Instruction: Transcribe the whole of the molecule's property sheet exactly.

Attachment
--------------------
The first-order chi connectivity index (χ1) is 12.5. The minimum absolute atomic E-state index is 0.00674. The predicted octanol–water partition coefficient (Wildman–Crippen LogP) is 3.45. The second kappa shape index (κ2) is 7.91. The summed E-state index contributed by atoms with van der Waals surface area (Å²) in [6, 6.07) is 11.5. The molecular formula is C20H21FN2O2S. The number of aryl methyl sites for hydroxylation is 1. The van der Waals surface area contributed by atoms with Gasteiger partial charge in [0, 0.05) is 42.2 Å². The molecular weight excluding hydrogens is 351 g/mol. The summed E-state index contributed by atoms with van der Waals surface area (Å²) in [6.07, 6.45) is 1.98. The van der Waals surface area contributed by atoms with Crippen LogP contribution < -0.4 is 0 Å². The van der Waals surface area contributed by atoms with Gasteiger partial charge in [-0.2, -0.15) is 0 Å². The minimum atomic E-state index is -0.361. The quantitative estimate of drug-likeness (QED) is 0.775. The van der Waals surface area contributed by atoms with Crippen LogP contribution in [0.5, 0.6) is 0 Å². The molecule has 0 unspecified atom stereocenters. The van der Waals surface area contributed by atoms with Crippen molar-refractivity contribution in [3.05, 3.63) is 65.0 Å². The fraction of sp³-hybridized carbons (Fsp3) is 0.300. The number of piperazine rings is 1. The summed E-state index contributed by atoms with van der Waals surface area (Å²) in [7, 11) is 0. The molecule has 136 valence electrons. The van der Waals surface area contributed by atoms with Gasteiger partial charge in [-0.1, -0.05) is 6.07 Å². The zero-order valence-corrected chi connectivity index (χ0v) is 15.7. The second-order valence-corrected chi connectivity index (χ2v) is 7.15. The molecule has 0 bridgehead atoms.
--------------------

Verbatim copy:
The first-order chi connectivity index (χ1) is 12.5. The minimum absolute atomic E-state index is 0.00674. The predicted octanol–water partition coefficient (Wildman–Crippen LogP) is 3.45. The second kappa shape index (κ2) is 7.91. The summed E-state index contributed by atoms with van der Waals surface area (Å²) in [6, 6.07) is 11.5. The molecular formula is C20H21FN2O2S. The number of aryl methyl sites for hydroxylation is 1. The van der Waals surface area contributed by atoms with Gasteiger partial charge in [0, 0.05) is 42.2 Å². The molecular weight excluding hydrogens is 351 g/mol. The summed E-state index contributed by atoms with van der Waals surface area (Å²) in [6.07, 6.45) is 1.98. The van der Waals surface area contributed by atoms with Crippen LogP contribution < -0.4 is 0 Å². The van der Waals surface area contributed by atoms with Gasteiger partial charge in [-0.2, -0.15) is 0 Å². The minimum atomic E-state index is -0.361. The quantitative estimate of drug-likeness (QED) is 0.775. The van der Waals surface area contributed by atoms with Crippen LogP contribution in [0.5, 0.6) is 0 Å². The molecule has 0 unspecified atom stereocenters. The van der Waals surface area contributed by atoms with Crippen molar-refractivity contribution in [3.05, 3.63) is 65.0 Å². The fraction of sp³-hybridized carbons (Fsp3) is 0.300. The number of piperazine rings is 1. The summed E-state index contributed by atoms with van der Waals surface area (Å²) in [7, 11) is 0. The molecule has 136 valence electrons. The van der Waals surface area contributed by atoms with Gasteiger partial charge in [-0.1, -0.05) is 6.07 Å². The zero-order valence-corrected chi connectivity index (χ0v) is 15.7. The second-order valence-corrected chi connectivity index (χ2v) is 7.15. The molecule has 0 bridgehead atoms.